By Mary Welch
Viragen Inc. made good on its plan to acquire a minority position in Inflammatics Inc., and said it may take as much as 80 percent of the company, depending on results from an ongoing trial of Inflammatics' lead product for rheumatoid arthritis (RA).
In January, Viragen agreed to pay $1 million in exchange for 10 percent equity in privately held Inflammatics. The deal includes an option to acquire 70 percent more of the company, but Gerald Smith, president and chairman of Plantation, Fla.-based Viragen, said the transaction is hardly simple.
"It's quite a confusing formula," he said, adding that "superlative to good" Phase II results would cause Viragen to consider taking the entire 80 percent of Philadelphia-based Inflammatics. The trial is expected to wrap up in six to nine months.
"Hopefully, we'll go quickly into Phase III after that," Smith said.
Founded in 1995, Inflammatics is a virtual research company devoted to developing vaccines for RA and other autoimmune conditions. Its lead product is LeukoVAX, an immunomodulating mononuclear cell (white blood cell) preparation. Researchers at Thomas Jefferson University Medical College, in Philadelphia, maintain a safety database of more than 2,000 patients who have been treated with the mononuclear cell therapy. Results from the pilot study indicate a majority of the patients treated showed significant improvement in the efficacy markers measured.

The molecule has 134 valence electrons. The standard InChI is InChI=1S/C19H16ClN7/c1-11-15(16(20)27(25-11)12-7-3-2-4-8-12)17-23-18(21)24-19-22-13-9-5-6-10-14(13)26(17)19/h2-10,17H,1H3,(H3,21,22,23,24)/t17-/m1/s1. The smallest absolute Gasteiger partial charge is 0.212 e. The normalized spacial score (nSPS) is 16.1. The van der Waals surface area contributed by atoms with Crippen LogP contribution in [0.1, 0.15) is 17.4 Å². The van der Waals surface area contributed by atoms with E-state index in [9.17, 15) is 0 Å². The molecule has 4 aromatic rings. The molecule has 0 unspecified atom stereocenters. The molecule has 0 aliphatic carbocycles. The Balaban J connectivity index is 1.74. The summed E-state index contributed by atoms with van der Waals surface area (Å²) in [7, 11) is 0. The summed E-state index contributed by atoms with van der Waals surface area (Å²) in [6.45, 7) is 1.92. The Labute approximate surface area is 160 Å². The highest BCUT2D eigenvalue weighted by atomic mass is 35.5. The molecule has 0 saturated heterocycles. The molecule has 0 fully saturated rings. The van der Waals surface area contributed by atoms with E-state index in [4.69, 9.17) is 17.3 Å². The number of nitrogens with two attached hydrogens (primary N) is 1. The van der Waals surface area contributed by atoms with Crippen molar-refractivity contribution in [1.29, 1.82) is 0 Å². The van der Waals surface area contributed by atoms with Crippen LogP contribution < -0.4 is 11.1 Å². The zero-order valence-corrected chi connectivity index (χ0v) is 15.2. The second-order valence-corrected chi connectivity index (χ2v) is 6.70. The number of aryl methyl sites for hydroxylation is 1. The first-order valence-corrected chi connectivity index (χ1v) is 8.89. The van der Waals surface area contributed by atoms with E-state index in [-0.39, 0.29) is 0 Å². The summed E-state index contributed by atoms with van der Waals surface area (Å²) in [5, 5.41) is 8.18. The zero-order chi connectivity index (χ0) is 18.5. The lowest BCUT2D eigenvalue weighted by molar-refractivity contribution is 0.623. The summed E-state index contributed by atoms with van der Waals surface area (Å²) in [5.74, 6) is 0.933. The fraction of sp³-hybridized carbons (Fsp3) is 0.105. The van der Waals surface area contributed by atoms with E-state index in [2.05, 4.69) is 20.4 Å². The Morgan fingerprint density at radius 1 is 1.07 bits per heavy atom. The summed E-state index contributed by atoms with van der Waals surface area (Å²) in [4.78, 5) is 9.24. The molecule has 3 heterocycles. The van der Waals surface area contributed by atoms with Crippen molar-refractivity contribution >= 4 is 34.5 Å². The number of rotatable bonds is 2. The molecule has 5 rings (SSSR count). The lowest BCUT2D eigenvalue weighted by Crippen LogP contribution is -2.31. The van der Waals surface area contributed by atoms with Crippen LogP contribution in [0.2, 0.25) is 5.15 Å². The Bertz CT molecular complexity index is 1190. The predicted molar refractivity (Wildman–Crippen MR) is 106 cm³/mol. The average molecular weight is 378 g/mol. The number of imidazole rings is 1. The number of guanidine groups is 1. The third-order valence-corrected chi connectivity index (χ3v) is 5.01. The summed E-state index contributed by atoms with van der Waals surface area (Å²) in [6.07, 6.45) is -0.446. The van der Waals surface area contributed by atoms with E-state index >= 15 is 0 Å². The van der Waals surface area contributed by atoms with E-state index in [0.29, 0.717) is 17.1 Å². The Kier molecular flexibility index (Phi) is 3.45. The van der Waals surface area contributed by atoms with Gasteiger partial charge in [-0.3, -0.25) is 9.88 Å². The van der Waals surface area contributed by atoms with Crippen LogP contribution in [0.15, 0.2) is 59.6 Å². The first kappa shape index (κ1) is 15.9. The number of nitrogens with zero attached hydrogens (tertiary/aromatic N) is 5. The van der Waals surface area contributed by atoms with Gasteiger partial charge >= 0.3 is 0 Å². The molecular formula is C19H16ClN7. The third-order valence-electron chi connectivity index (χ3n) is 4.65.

Inflammatics Came To Viragen For White Blood Cells
Inflammatics came to Viragen because Viragen could provide the quantity of white blood cells needed to produce LeukoVAX, Smith said. Viragen's white blood cell alliances with major blood agencies and Red Cross organizations globally should provide Inflammatics plenty of cells. At its Aug. 6 board of directors meeting, Viragen reported it had secured preferential access to about half of the available U.S. supply of white blood cells through an alliance with America's Blood Centers, a network of nonprofit community blood centers.
"We believe we are the leaders in white blood cell process technology, and this gives us an opportunity to expand our own product line," Smith said. "We will have to make a few modifications to our [manufacturing] plant but we can double the shift and produce a new product line"
If LeukoVAX wins approval, Viragen's good manufacturing practices biologics production plant in Scotland would be available to manufacture commercial quantities.
In addition, Viragen said it would begin the site selection process for the first U.S. production facility for its own lead drug, Omniferon, a multi-subtype, highly purified natural alpha interferon.
Viragen expects to complete ongoing preclinical trials with Omniferon for hepatitis C by the end of the year, and start human trials early in 1999. As of March 31, Viragen had $12.3 million in cash, with a net loss of $5.7 million for the quarter.
The company's stock (NASDAQ:VRGN) closed Wednesday at $1.218, down $0.031. *